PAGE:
If only it were their economic wellbeing they were sacrificing to this goal. We live in a world in which the greatest powers are run by autocrats – Russia has had the authoritarian Putin in power for a generation, China’s Xi Jinping is turning increasingly dictatorial in a nation which is emerging as the great power of our century, and the United States has elected a narcissistic adolescent president once and may do so again.

What counterweight is there? Only Europe which, beset by populists and xenophobes, is struggling to maintain an oasis of democracy and human rights. And that’s the aspiration that Brexiters are setting out to undermine.

It’s not hard to imagine a film maker and a writer twelve decades from now turning their attention to the Brexit debacle. I think they’ll have little doubt that, like the anti-Dreyfusards, the Brexit camp got things desperately wrong because they were driven by base motives. Remainers, like Dreyfusards, fought a long battle for a more generous, more open and more equitable society.

At least, I can imagine that conversation if there is still a space in the world next century where liberal thinking is possible. Which I very much hope. Though I don’t think anyone can guarantee it.

Thursday, 6 December 2018

Mighty. Glorious. Useless

In my previous post, I wrote about the crass ineptitude of leaders – in this case military leaders – who sent nearly quarter of a million young men to their deaths in the Gallipoli campaign. That figure, incidentally, only covers the men over whom they had authority. There were nearly 50,000 French casualties too. Meanwhile, the casualties on the Turkish side, for which the men who launched the landings were indirectly responsible, were even higher.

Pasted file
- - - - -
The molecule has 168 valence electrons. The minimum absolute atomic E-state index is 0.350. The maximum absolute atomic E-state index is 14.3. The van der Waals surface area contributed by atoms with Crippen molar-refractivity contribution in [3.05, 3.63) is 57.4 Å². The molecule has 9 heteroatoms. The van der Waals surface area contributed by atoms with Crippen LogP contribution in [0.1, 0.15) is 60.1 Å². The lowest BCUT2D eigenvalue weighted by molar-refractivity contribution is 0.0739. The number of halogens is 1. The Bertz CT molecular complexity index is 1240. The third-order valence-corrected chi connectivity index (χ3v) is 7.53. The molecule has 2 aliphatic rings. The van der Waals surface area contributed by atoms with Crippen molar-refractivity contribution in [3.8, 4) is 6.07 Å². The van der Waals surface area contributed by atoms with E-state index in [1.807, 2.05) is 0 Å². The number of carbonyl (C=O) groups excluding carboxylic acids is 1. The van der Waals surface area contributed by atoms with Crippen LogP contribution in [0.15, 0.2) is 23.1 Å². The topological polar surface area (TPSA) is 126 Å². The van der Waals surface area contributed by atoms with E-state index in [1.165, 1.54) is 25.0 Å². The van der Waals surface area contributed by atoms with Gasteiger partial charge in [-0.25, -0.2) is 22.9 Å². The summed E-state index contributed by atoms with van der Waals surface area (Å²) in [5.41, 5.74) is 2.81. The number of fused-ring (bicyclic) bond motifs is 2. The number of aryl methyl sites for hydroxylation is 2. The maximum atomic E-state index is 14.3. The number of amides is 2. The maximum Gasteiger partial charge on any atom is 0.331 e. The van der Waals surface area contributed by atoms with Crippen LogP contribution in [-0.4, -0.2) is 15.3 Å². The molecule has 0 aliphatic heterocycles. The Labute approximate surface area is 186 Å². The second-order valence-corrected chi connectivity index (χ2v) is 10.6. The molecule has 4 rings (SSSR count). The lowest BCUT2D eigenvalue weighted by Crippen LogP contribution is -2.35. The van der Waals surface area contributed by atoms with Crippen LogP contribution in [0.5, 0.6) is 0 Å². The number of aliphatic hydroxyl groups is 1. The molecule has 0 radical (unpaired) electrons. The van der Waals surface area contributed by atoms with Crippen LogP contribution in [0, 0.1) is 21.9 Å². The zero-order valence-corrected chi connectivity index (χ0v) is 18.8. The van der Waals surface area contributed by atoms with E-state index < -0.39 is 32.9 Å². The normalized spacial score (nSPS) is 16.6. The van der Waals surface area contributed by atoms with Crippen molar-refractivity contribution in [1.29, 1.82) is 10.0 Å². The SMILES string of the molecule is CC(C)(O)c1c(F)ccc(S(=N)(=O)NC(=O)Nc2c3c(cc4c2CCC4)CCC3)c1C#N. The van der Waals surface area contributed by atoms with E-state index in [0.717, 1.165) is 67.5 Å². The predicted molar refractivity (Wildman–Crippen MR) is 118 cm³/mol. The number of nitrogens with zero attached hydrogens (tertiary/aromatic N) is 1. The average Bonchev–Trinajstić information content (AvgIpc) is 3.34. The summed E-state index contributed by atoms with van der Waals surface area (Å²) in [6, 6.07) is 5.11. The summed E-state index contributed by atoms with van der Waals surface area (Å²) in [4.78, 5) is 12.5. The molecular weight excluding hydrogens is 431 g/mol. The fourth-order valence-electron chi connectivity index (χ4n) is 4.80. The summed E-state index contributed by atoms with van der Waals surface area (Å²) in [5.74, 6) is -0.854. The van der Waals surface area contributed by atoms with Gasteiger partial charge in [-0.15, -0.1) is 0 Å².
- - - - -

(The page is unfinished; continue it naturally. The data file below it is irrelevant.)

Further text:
Since writing that post, Ive been on a trip in the course of which I found myself with a couple of hours to spare in Stockholm. I took the opportunity to visit a museum dedicated by the Swedes to another monument to incompetence.

This is the Vasa museum. The Vasa was a magnificent, heavily armed battleship launched by the Swedish navy in 1628. Note that I wrote ‘magnificent’ but not ‘state-of-the-art’. The museum exhibit frequently repeats and heavily stresses the words ‘the power and the glory’. This ship was designed to express power and glory, specifically of the Swedish king of the time, Gustavus Adolphus.

I have a strange personal relationship to that monarch. When I was about ten, my history teacher spent some time teaching my class about the Thirty Years War. At the end, he held a kind of impromptu, verbal test in which he ran through the story again and would interrupt the narration every now and then to ask the class a question. You know, things like ‘who led the Austrian forces at that battle?’ or ‘which King issued that decree?’ Eager to please, I kept leaping in with the answer ‘Gustavus Adolphus’ and was wrong every time. It may have been that I just liked the name. Eventually, the teacher asked a question which he actually addressed, by name, to me.